DENVER — The Negro Motorist Green Book was a travel guide for Black drivers who were planning road trips across the country during the segregation era. Now, two local women plan to continue its work in the digital space.
“The original Green Book was published 1936 to 1966. Travel for Black Americans was really fraught with danger and you never really knew where it could come at you,” said Crystal Egli, the co-founder of Inclusive Journeys, a company that works to identify safe and inclusive spaces for Black Americans.
In 1967, three years after the Civil Rights Act was passed, and as more cities and businesses integrated, the Green Book ceased publication
But Egli and Inclusive Journeys co-founder Parker McMullen-Bushman plan to continue the mission of the original guide.
“Our plan and our vision is to create a digital version of the Green Book re-imagined, so that people can know where these safe places are,” said Egli.
McMullen-Bushman said the Digital Green Book will focus on inclusive experiences, not just for Black Americans, but other marginalized communities too.
“The original Green Book was for African Americans, but there’s a lot of intersections within that community,” said McMullen-Bushman. “There could be people from the LGBTQIA+ community, there could be people from the disability community and all of those intersect with race.”
Currently, Egli and McMullen-Bushman are raising money through a GoFundMe campaign so they can hire a web designer for their website.
The Digital Green Book will first focus on Colorado with plans to eventually branch out to other parts of the country.
Like the distinctive green color of the original guide, the Digital Green Book will also have a distinction — a logo that businesses can use to show they are Digital Green Book-approved.
“Finally, there will be a place that we can come together and hold businesses accountable not only for their intent, but also for their impact,” said McMullen-Bushman. “Being a Black woman in America, this is very important for me to be able to find inclusive spaces because this can be very dangerous when you are out and about in your daily life."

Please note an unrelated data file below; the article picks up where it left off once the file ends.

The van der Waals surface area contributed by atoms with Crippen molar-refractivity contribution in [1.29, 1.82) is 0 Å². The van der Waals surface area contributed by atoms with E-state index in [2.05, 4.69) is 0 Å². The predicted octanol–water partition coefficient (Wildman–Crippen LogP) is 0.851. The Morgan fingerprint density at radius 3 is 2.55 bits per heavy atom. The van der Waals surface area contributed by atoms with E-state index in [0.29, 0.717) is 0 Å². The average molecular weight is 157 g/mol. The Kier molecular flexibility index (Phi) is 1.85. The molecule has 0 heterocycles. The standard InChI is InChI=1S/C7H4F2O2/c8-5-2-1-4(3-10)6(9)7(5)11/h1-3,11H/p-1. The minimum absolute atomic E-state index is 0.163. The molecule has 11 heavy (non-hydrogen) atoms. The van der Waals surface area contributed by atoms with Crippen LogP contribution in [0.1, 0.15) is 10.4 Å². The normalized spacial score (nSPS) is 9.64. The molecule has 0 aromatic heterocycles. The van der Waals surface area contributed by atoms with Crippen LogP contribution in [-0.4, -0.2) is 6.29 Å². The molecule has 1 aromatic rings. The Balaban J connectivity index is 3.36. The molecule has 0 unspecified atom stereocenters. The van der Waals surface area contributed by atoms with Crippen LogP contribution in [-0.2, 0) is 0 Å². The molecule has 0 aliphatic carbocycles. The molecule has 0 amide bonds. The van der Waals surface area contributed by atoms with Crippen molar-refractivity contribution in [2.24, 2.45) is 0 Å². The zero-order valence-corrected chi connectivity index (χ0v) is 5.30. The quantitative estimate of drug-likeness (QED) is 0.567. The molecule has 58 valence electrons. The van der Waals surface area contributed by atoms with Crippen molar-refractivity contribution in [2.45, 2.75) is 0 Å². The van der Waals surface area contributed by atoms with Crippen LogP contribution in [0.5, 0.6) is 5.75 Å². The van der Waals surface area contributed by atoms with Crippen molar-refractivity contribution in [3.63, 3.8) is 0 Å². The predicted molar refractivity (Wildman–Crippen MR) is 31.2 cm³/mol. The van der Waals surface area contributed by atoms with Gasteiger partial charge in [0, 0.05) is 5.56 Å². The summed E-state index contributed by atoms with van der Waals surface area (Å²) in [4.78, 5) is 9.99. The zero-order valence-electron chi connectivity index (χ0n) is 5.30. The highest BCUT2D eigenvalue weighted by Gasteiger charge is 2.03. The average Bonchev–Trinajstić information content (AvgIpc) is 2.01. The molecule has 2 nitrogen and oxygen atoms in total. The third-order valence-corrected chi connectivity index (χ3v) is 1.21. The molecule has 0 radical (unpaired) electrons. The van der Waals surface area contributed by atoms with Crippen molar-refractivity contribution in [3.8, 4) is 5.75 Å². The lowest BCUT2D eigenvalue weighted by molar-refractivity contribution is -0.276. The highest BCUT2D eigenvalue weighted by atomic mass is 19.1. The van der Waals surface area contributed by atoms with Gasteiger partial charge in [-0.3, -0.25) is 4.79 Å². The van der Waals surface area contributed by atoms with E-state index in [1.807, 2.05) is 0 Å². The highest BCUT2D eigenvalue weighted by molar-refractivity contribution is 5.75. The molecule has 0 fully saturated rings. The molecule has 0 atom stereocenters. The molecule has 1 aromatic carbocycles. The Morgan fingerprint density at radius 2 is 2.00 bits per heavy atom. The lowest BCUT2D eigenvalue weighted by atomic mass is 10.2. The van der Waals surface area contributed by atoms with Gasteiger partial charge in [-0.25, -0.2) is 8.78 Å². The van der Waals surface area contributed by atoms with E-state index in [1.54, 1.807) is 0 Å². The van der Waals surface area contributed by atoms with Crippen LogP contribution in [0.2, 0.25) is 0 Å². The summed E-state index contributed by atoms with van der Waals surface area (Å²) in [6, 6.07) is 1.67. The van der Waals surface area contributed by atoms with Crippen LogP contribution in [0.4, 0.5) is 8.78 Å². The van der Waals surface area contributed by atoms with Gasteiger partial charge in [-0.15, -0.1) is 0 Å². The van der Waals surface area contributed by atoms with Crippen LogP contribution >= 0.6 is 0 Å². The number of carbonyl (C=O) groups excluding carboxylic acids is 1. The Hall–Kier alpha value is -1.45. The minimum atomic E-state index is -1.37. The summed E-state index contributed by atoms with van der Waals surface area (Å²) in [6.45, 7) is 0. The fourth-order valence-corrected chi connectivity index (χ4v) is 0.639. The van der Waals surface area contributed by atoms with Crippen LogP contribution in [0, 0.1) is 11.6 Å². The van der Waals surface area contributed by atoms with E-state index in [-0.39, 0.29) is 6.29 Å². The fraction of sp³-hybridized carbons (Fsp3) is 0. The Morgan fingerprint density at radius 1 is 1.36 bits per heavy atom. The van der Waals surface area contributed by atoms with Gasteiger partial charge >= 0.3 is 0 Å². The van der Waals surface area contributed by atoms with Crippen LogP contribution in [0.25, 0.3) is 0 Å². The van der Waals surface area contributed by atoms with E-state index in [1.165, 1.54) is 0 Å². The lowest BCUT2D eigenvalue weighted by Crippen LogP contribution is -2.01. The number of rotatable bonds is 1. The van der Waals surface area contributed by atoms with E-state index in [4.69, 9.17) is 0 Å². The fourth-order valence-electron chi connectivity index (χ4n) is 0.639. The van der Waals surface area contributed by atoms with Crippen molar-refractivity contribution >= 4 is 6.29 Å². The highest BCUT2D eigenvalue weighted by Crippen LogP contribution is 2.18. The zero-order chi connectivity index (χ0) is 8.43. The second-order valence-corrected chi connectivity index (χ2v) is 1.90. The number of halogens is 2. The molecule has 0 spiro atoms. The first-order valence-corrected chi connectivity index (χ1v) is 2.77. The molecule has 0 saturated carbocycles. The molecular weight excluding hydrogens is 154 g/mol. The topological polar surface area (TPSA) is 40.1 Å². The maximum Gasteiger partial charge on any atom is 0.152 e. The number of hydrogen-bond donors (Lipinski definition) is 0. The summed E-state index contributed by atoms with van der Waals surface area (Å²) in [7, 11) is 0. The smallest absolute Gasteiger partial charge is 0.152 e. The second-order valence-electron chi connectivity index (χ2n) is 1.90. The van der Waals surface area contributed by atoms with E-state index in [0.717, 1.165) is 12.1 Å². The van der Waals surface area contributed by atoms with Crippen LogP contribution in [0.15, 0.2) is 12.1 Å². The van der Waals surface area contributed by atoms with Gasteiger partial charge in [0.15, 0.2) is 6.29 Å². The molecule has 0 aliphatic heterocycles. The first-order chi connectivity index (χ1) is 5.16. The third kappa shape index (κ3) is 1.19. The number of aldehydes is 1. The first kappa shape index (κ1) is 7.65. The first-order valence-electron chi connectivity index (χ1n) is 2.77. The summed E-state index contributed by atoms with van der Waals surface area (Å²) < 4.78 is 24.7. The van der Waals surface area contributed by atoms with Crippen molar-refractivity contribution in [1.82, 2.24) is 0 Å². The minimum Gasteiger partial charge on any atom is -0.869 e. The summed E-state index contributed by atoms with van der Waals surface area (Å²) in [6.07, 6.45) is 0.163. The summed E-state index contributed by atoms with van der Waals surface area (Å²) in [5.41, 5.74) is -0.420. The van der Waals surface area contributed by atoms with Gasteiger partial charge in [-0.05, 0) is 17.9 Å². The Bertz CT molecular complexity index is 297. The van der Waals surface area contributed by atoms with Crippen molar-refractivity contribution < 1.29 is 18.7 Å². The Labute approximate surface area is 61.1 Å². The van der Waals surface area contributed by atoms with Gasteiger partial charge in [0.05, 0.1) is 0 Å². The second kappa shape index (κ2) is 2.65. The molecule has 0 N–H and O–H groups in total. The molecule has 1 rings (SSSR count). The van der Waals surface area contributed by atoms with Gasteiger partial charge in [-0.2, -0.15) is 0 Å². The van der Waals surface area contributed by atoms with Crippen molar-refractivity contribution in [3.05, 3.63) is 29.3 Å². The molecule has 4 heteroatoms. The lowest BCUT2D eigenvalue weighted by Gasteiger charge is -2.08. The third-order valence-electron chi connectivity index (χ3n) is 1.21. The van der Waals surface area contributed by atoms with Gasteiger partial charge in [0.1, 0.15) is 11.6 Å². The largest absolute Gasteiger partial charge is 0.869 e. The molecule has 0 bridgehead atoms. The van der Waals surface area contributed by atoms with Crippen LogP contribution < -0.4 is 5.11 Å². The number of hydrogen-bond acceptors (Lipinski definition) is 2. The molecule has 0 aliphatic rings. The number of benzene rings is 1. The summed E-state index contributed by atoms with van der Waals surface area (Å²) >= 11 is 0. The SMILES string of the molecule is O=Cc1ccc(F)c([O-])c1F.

She recalls a recent incident involving her family’s road trip in rural North Carolina.
“One day, we were traveling on a backcountry road going to my husband’s parent's house and along the way my 4-year-old really had to use the bathroom,” said McMullen-Bushman.
The family stopped at a gas station and McMullen-Bushman’s husband took her 4-year-old inside to use the bathroom. She remained outside with their other child.
“I start hearing a bell ring and it rang it one time, two times, three times and finally I turned around and there were three men standing there. Three white men, and they were just standing there staring at me," she said. "Moments later, my husband came rushing out of the building and came up to the car and in a really low voice said, ‘Hurry up, get in the car, get in the car’ and so we got in the car and drove away,” said McMullen-Bushman.
The family drove away without incident. But McMullen-Bushman said her and husband had the strong feeling that they were not welcome and she can’t help but fear what may have happened if they did not leave the gas station quickly.
Egli said she too has been in situations where she felt unwelcome because of the color of her skin.
“We’ve kind of lulled ourselves into a false sense of security as a society and I feel like it’s been forgotten in the social consciousness that this is still a danger to Black people, brown people, and people of other marginalized identities,” she said.
Like the author of the original Green Book, Victor Hugo Green, both Egli and McMullen-Bushman hope that one day their website will no longer be needed.
But until then Egli and McMullen-Bushman said they want to help minorities find places where they won’t just be tolerated but celebrated for all that they are.